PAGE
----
HTML Usage Controls Draw Group’s Objection

     (CN) – A digital rights group has formally objected to the addition of usage controls in HTML5, claiming the move may stymie innovation and make web content inaccessible.
     The Electronic Frontier Foundation (EFF) filed the objection Wednesday to a drafted charter from the World Wide Web Consortium (W3C). EFF is a member of the the consortium, which represents organizations, full-time staff and public working to develop Web standards.
     Including digital rights management, specifically encrypted media extensions, in the upcoming computer language would “hard-wire” the requirements of digital rights management vendors into the HTML standard, EFF claims.
     HTML, or hypertext markup language, is used to create webpages and display content online. A “stable recommendation” of HTML5, the fifth revision to the language, is slated for release in 2014.
     Usage controls limit how users can access a preset group of operations, including audio and video content.
     EFF claims that entertainment companies and digital rights management (DRM) vendors are embracing the addition to restrict users’ access to commercial content. At the root of the move, EFF says, is “Hollywood’s desire to suppress innovation and quash other wishes of individual computer owners.”
     “This is part of EFF’s long-running involvement in standards processes, fighting the entertainment companies and DRM vendors that want permanent control over disruptive technologies,” the foundation said in a statement.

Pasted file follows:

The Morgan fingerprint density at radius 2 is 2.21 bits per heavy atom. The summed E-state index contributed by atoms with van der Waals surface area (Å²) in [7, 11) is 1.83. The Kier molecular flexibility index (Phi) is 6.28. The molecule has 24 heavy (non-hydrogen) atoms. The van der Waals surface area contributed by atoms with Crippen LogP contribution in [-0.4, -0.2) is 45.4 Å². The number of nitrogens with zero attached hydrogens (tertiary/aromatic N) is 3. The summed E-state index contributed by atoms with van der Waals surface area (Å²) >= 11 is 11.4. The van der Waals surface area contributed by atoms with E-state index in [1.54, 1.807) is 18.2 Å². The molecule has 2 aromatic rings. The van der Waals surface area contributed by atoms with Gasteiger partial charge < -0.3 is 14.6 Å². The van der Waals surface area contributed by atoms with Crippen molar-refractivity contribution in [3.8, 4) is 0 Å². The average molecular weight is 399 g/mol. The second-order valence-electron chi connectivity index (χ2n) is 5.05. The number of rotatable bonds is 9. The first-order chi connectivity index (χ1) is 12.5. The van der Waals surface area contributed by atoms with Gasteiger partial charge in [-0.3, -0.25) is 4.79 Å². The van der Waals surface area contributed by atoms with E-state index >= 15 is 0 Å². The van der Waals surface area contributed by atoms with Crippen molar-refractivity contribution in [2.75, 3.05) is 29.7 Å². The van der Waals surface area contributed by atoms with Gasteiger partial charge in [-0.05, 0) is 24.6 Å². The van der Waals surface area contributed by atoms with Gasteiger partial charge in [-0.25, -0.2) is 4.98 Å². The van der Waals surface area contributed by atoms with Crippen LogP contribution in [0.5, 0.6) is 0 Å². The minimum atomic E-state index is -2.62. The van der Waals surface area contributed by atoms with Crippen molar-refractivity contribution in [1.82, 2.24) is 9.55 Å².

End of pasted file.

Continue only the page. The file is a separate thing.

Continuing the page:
“DRM standards look like normal technical standards but turn out to have quite different qualities,” it added. “They fail to implement their stated intention – protecting media – while dragging in legal mandates that chill the speech of technologists, lock down technology, and violate property rights by seizing control of personal computers from their owners. Accepting EME [encrypted media extensions] could lead to other rightsholders demanding the same privileges as Hollywood, leading to a Web where images and pages cannot be saved or searched, ads cannot be blocked, and innovative new browsers cannot compete without explicit permission from big content companies.”
     EFF technologist Seth Schoen called the move “opposite of the fair use model that gave birth to the Web.”
     “The W3C needs to develop a policy regarding DRM and similar proposals, or risk having its own work and the future of the Web become buried in the demands of businesses that would rather it never existed in the first place,” Schoen said in a statement. “The EME proposal needs to be seen for what it is: a creation that will shut out open source developers and competition, throw away interoperability, and lock in legacy business models. This is the opposite of the fair use model that gave birth to the Web.”
     EFF says its objection represents its first act as a full member of WC3.
     It joined the consortium “to broaden the discussion of the consequences of accepting DRM-based proposals like EME for the future of the Web.”
     “This proposal stands apart from all other aspects of HTML standardization: it defines a new ‘black box’ for the entertainment industry, fenced off from control by the browser and end-user,” EFF International Director Danny O’Brien said in a statement. “While this plan might soothe Hollywood content providers who are scared of technological evolution, it could also create serious impediments to interoperability and access for all.”
     EFF suggested that W3C postpone work on usage controls until resolution of its objection.

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